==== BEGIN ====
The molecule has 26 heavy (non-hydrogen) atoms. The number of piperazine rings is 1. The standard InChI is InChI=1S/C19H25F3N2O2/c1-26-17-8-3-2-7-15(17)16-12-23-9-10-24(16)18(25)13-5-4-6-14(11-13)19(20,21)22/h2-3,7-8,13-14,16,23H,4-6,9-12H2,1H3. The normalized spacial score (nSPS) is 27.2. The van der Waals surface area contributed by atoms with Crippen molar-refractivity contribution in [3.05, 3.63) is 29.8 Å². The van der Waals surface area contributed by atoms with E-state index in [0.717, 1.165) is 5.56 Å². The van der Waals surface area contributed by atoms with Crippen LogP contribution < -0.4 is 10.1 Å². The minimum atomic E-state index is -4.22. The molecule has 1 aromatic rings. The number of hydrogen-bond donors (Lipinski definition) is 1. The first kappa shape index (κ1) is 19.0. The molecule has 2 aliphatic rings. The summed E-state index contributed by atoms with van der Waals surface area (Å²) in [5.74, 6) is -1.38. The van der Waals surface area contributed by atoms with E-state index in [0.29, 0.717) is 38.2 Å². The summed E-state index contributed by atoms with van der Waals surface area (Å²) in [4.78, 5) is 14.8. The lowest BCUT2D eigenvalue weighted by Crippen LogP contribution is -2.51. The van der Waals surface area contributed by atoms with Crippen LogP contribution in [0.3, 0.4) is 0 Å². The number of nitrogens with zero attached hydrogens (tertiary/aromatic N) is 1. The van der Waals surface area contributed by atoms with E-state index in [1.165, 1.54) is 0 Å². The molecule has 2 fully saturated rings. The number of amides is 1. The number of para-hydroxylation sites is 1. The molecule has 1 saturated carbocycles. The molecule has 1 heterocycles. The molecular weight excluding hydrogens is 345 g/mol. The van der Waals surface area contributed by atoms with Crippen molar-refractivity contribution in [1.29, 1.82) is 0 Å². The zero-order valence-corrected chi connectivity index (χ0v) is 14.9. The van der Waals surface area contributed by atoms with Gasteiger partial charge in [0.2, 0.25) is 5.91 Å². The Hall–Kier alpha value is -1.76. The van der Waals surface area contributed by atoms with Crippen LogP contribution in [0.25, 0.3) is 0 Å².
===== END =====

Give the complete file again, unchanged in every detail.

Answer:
The molecule has 26 heavy (non-hydrogen) atoms. The number of piperazine rings is 1. The standard InChI is InChI=1S/C19H25F3N2O2/c1-26-17-8-3-2-7-15(17)16-12-23-9-10-24(16)18(25)13-5-4-6-14(11-13)19(20,21)22/h2-3,7-8,13-14,16,23H,4-6,9-12H2,1H3. The normalized spacial score (nSPS) is 27.2. The van der Waals surface area contributed by atoms with Crippen molar-refractivity contribution in [3.05, 3.63) is 29.8 Å². The van der Waals surface area contributed by atoms with E-state index in [0.717, 1.165) is 5.56 Å². The van der Waals surface area contributed by atoms with Crippen LogP contribution < -0.4 is 10.1 Å². The minimum atomic E-state index is -4.22. The molecule has 1 aromatic rings. The number of hydrogen-bond donors (Lipinski definition) is 1. The first kappa shape index (κ1) is 19.0. The molecule has 2 aliphatic rings. The summed E-state index contributed by atoms with van der Waals surface area (Å²) in [5.74, 6) is -1.38. The van der Waals surface area contributed by atoms with E-state index in [0.29, 0.717) is 38.2 Å². The summed E-state index contributed by atoms with van der Waals surface area (Å²) in [4.78, 5) is 14.8. The lowest BCUT2D eigenvalue weighted by Crippen LogP contribution is -2.51. The van der Waals surface area contributed by atoms with Crippen LogP contribution in [0.3, 0.4) is 0 Å². The number of nitrogens with zero attached hydrogens (tertiary/aromatic N) is 1. The van der Waals surface area contributed by atoms with E-state index in [1.165, 1.54) is 0 Å². The molecule has 2 fully saturated rings. The number of amides is 1. The number of para-hydroxylation sites is 1. The molecule has 1 saturated carbocycles. The molecule has 1 heterocycles. The molecular weight excluding hydrogens is 345 g/mol. The van der Waals surface area contributed by atoms with Crippen molar-refractivity contribution in [1.29, 1.82) is 0 Å². The zero-order valence-corrected chi connectivity index (χ0v) is 14.9. The van der Waals surface area contributed by atoms with Gasteiger partial charge in [0.2, 0.25) is 5.91 Å². The Hall–Kier alpha value is -1.76. The van der Waals surface area contributed by atoms with Crippen LogP contribution in [0.25, 0.3) is 0 Å².